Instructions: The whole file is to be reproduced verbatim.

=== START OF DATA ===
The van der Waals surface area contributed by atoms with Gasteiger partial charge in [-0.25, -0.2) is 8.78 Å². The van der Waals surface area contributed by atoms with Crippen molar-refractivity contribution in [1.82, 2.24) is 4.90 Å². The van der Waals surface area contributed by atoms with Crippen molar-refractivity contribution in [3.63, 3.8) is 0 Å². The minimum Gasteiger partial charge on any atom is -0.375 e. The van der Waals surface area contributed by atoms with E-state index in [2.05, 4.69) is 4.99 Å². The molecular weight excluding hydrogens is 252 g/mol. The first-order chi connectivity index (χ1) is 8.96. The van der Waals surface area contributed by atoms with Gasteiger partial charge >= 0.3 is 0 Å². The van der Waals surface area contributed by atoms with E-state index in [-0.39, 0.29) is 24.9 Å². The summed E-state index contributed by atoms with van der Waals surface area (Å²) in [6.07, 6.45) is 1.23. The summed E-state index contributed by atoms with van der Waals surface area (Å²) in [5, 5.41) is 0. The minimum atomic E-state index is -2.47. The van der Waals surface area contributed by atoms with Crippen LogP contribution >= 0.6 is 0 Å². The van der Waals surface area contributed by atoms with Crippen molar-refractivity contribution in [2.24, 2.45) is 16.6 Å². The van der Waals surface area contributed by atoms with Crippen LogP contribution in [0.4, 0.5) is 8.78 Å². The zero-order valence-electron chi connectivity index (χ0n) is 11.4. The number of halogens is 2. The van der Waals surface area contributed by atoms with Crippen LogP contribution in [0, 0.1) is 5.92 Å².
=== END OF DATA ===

The van der Waals surface area contributed by atoms with Gasteiger partial charge in [-0.25, -0.2) is 8.78 Å². The van der Waals surface area contributed by atoms with Crippen molar-refractivity contribution in [1.82, 2.24) is 4.90 Å². The van der Waals surface area contributed by atoms with Crippen molar-refractivity contribution in [3.63, 3.8) is 0 Å². The minimum Gasteiger partial charge on any atom is -0.375 e. The van der Waals surface area contributed by atoms with E-state index in [2.05, 4.69) is 4.99 Å². The molecular weight excluding hydrogens is 252 g/mol. The first-order chi connectivity index (χ1) is 8.96. The van der Waals surface area contributed by atoms with Gasteiger partial charge >= 0.3 is 0 Å². The van der Waals surface area contributed by atoms with E-state index in [-0.39, 0.29) is 24.9 Å². The summed E-state index contributed by atoms with van der Waals surface area (Å²) in [6.07, 6.45) is 1.23. The summed E-state index contributed by atoms with van der Waals surface area (Å²) in [5, 5.41) is 0. The minimum atomic E-state index is -2.47. The van der Waals surface area contributed by atoms with Crippen LogP contribution >= 0.6 is 0 Å². The van der Waals surface area contributed by atoms with Crippen molar-refractivity contribution in [2.24, 2.45) is 16.6 Å². The van der Waals surface area contributed by atoms with Crippen LogP contribution in [0.4, 0.5) is 8.78 Å². The zero-order valence-electron chi connectivity index (χ0n) is 11.4. The number of halogens is 2. The van der Waals surface area contributed by atoms with Crippen LogP contribution in [0, 0.1) is 5.92 Å².